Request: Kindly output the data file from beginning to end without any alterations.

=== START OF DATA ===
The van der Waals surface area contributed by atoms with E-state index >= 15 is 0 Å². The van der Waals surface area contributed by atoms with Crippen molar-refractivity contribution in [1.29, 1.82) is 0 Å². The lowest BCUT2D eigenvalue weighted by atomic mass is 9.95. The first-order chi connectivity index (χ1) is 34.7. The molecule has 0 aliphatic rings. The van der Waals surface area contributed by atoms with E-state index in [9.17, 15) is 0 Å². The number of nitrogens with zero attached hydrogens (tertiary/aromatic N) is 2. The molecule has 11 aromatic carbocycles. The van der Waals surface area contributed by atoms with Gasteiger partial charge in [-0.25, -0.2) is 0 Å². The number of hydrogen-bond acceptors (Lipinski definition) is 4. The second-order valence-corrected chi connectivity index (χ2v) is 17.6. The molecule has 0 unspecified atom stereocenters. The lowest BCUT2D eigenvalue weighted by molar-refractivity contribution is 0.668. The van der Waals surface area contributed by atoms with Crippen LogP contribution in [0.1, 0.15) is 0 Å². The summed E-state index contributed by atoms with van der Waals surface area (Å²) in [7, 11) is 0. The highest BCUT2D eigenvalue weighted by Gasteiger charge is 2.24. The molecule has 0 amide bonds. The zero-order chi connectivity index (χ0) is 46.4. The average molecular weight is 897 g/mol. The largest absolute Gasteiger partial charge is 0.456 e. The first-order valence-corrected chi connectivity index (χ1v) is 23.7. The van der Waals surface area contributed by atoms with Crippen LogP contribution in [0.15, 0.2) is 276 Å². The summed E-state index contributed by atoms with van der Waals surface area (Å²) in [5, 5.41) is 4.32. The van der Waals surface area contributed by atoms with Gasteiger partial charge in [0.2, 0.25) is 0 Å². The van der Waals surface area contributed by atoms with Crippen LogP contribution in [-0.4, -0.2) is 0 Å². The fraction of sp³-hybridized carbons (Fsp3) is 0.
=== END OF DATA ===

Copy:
The van der Waals surface area contributed by atoms with E-state index >= 15 is 0 Å². The van der Waals surface area contributed by atoms with Crippen molar-refractivity contribution in [1.29, 1.82) is 0 Å². The lowest BCUT2D eigenvalue weighted by atomic mass is 9.95. The first-order chi connectivity index (χ1) is 34.7. The molecule has 0 aliphatic rings. The van der Waals surface area contributed by atoms with E-state index in [9.17, 15) is 0 Å². The number of nitrogens with zero attached hydrogens (tertiary/aromatic N) is 2. The molecule has 11 aromatic carbocycles. The van der Waals surface area contributed by atoms with Gasteiger partial charge in [-0.25, -0.2) is 0 Å². The number of hydrogen-bond acceptors (Lipinski definition) is 4. The second-order valence-corrected chi connectivity index (χ2v) is 17.6. The molecule has 0 unspecified atom stereocenters. The lowest BCUT2D eigenvalue weighted by molar-refractivity contribution is 0.668. The van der Waals surface area contributed by atoms with Crippen LogP contribution in [0.1, 0.15) is 0 Å². The summed E-state index contributed by atoms with van der Waals surface area (Å²) in [7, 11) is 0. The highest BCUT2D eigenvalue weighted by Gasteiger charge is 2.24. The molecule has 0 amide bonds. The zero-order chi connectivity index (χ0) is 46.4. The average molecular weight is 897 g/mol. The largest absolute Gasteiger partial charge is 0.456 e. The first-order valence-corrected chi connectivity index (χ1v) is 23.7. The van der Waals surface area contributed by atoms with Crippen LogP contribution in [0.15, 0.2) is 276 Å². The summed E-state index contributed by atoms with van der Waals surface area (Å²) in [5, 5.41) is 4.32. The van der Waals surface area contributed by atoms with Gasteiger partial charge in [0.2, 0.25) is 0 Å². The van der Waals surface area contributed by atoms with Crippen LogP contribution in [-0.4, -0.2) is 0 Å². The fraction of sp³-hybridized carbons (Fsp3) is 0.